Historically, roughly a third of all revocation representations have been successful.

Ministerial Direction 79

Ministerial Direction 79 provides detailed instructions for decision-makers to determine whether a visa cancelled under mandatory cancellation provisions should be reinstated.

Representations should address both primary and secondary considerations that the delegate will need to weigh.

Primary considerations

There are three primary considerations. The first is the protection of the Australian community from criminal and other serious conduct. Decision makers must have regard to the principle that visa holders are expected to obey our laws and not cause or threaten harm to the community. The delegate must also consider the nature and seriousness of your conduct to date; and the risk to the community should you re-offend.

When considering the nature and seriousness of the conduct, violent and/or sexual crimes will be viewed very seriously. Violent crimes against women or children will be viewed very seriously, regardless of the sentence that is imposed. Crimes against vulnerable community members such as the elderly and the disabled, or government representatives in the performance of their duties, are serious. Other factors that must be considered include the sentence that has been imposed; the frequency of offending and whether there is a trend of increasing seriousness; and other related factors.

When considering the risk to the community, the nature of the potential harm and the likelihood of it occurring are relevant. A low risk associated with high potential harm would weigh against revocation.

The second primary consideration is the best interests of children in Australia that would be affected by the decision. A child that has had a long and deep relationship with a wrongdoer can be negatively impacted should the non-citizen be removed from Australia and particularly so if it is a parent. Amongst other things, the view of the child will be relevant.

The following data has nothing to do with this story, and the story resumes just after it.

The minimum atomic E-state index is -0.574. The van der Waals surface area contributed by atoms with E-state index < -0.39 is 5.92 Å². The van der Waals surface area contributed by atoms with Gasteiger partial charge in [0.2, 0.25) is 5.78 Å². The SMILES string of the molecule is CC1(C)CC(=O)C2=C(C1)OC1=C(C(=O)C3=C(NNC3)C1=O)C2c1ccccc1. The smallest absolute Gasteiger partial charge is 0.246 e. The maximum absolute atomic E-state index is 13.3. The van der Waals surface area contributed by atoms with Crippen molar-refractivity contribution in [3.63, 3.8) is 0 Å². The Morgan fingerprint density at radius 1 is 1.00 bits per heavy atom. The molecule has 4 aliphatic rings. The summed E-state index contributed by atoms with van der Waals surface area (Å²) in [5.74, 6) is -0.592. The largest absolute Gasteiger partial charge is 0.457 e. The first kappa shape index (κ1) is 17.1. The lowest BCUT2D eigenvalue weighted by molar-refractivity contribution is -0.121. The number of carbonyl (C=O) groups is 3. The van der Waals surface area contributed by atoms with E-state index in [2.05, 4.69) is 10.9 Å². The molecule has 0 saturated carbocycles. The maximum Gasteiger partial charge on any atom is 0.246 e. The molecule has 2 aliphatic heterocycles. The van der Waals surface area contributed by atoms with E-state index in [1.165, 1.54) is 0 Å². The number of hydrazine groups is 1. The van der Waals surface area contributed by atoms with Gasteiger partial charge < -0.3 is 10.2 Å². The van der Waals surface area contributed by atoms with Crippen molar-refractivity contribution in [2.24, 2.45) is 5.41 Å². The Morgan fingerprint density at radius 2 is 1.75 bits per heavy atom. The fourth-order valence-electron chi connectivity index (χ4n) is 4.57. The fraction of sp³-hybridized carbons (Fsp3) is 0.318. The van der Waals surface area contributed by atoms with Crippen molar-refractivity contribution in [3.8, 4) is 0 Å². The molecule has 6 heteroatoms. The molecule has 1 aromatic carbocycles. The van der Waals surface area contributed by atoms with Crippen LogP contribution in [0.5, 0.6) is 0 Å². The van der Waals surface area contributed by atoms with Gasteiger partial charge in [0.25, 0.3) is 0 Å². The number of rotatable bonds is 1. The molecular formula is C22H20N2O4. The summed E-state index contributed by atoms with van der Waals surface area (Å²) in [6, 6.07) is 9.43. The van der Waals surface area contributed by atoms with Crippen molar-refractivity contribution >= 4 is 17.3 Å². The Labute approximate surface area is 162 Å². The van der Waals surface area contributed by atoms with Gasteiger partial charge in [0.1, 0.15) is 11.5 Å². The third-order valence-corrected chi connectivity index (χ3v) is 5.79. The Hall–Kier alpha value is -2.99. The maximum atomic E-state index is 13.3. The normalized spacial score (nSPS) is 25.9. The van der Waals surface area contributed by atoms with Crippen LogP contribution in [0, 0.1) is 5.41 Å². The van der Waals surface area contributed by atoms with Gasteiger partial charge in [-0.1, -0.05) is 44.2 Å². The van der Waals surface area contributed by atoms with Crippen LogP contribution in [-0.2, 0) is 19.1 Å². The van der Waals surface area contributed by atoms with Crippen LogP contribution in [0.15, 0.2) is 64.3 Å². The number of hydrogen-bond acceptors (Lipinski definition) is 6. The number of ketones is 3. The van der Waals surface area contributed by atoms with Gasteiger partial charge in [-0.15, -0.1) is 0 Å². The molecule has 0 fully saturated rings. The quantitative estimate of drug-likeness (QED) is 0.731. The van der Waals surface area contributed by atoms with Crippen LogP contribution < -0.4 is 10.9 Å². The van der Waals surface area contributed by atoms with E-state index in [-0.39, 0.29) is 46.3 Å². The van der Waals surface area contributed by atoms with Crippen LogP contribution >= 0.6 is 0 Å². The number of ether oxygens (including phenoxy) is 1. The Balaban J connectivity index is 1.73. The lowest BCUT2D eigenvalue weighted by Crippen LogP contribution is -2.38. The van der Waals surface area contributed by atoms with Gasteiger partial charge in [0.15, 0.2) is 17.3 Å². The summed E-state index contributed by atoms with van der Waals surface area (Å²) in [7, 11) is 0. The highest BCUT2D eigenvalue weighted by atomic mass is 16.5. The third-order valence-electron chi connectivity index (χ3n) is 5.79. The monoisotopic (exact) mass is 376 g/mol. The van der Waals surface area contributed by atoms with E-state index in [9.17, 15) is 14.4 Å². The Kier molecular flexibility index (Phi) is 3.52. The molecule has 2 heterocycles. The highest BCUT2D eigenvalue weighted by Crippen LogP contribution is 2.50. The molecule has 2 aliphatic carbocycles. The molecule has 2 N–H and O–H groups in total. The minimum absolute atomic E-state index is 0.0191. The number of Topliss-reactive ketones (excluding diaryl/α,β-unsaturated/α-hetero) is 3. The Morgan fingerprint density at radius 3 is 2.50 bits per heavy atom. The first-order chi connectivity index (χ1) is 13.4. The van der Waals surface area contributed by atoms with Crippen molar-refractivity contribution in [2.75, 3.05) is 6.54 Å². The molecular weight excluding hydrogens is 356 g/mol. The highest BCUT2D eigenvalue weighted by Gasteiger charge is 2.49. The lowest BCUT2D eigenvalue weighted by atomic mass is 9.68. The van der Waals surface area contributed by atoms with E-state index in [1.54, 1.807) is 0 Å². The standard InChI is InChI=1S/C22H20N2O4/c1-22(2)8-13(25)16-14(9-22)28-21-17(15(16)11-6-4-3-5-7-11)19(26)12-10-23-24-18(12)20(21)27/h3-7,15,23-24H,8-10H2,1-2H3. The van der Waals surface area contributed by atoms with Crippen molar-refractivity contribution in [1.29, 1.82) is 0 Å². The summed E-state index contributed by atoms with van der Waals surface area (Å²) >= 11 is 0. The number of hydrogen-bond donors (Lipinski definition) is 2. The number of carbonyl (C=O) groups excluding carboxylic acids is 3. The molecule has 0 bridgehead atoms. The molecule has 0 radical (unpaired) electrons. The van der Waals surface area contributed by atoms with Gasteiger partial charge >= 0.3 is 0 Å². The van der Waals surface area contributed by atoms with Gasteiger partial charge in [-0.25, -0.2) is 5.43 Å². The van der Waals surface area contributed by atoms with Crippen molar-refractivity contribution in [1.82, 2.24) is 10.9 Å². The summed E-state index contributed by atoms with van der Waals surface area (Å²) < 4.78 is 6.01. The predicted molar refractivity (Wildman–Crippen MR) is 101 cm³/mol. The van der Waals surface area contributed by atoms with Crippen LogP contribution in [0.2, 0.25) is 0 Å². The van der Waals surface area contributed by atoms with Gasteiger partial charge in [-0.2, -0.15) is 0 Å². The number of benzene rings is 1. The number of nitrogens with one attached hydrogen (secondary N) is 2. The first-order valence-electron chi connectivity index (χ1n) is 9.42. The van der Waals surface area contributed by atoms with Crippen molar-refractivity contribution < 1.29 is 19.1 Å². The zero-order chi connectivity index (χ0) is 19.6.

The last primary consideration are the expectations of the Australian community. Non-revocation can be considered appropriate when the nature of the character concern or offences are such that Australians would expect that the person should not be permitted to hold a visa and re-enter the community.

Secondary considerations

In addition to the primary considerations, there are other considerations to be weighed by the delegate. Specified considerations include international non-refoulement obligations. This means that we should avoid forcing a person that has escaped from persecution to return to a place where they are likely to suffer serious harm or death. This consideration applies to refugees that have been granted a protection visa.

The strength, nature, and the duration of your ties to Australia are relevant. A visa holder may have resided in Australia since their childhood. A person that has spent time contributing positively to the Australian community would have this factor given more weight that a person that started offending soon after they arrived. The strength, duration, and the nature of family or social ties with Australians is also relevant. The impact upon those significant others of a decision to not revoke the cancellation is something the decision-maker must take into consideration.

The impact upon Australian business interests can be considered. The impact of non-revocation would generally only be given weight if it would compromise a major project or impact upon the delivery of an important service in Australia.

The impact upon victims, and family members of victims of the criminal behaviour, is another potential consideration.

The remaining other consideration specified in Ministerial Direction 79 is the extent of impediments to you if you are removed from Australia. The delegate should consider what you would experience if you are removed to your home country. Your age and your health can be relevant. Whether you would experience substantial language or cultural barriers should be considered. The extent of social, medical, and economic support available to you in your home country can also be taken into consideration.

Should the department not revoke the mandatory cancellation, you will be able to apply for a review of the decision with the Administrative Appeals Tribunal. You will not be eligible for any visa while awaiting a hearing, so you would need to remain in immigration detention until the outcome of the review is known. That process currently takes months to come to a hearing.

This article is for general information purposes and must not be considered legal or immigration advice. Should you require more information or be in the situation that these provisions apply, please contact our immigration lawyers Craig DoRozario or Tom Foran immediately.

Next Steps

To obtain a free 20 minute consultation in relation to your immigration matter, please contact our office on (07) 5532 3133. Your immigration matter will be conducted by Craig DoRozario (MARN 1910298) and/or Tom Foran (MARN 1172414).